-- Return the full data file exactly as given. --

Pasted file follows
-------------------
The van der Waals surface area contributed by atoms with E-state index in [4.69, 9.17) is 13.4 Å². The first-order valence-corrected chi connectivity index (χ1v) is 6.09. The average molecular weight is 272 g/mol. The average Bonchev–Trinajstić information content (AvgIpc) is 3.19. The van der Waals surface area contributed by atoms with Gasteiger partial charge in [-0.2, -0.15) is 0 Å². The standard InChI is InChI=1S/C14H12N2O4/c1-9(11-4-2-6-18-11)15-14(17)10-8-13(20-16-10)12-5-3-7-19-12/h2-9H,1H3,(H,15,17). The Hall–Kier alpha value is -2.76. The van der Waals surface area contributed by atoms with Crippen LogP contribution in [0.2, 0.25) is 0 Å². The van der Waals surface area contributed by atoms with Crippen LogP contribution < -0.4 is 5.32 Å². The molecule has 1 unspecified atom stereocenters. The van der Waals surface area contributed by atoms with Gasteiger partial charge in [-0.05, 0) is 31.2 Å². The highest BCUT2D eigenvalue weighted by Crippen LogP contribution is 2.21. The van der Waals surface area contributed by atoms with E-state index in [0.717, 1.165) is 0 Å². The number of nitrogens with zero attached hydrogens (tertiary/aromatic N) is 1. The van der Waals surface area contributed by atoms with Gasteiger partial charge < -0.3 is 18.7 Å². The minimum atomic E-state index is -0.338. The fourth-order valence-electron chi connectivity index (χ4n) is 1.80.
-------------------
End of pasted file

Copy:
The van der Waals surface area contributed by atoms with E-state index in [4.69, 9.17) is 13.4 Å². The first-order valence-corrected chi connectivity index (χ1v) is 6.09. The average molecular weight is 272 g/mol. The average Bonchev–Trinajstić information content (AvgIpc) is 3.19. The van der Waals surface area contributed by atoms with Gasteiger partial charge in [-0.2, -0.15) is 0 Å². The standard InChI is InChI=1S/C14H12N2O4/c1-9(11-4-2-6-18-11)15-14(17)10-8-13(20-16-10)12-5-3-7-19-12/h2-9H,1H3,(H,15,17). The Hall–Kier alpha value is -2.76. The van der Waals surface area contributed by atoms with Crippen LogP contribution in [0.2, 0.25) is 0 Å². The van der Waals surface area contributed by atoms with Crippen LogP contribution < -0.4 is 5.32 Å². The molecule has 1 unspecified atom stereocenters. The van der Waals surface area contributed by atoms with Gasteiger partial charge in [-0.05, 0) is 31.2 Å². The highest BCUT2D eigenvalue weighted by Crippen LogP contribution is 2.21. The van der Waals surface area contributed by atoms with E-state index in [0.717, 1.165) is 0 Å². The number of nitrogens with zero attached hydrogens (tertiary/aromatic N) is 1. The van der Waals surface area contributed by atoms with Gasteiger partial charge < -0.3 is 18.7 Å². The minimum atomic E-state index is -0.338. The fourth-order valence-electron chi connectivity index (χ4n) is 1.80.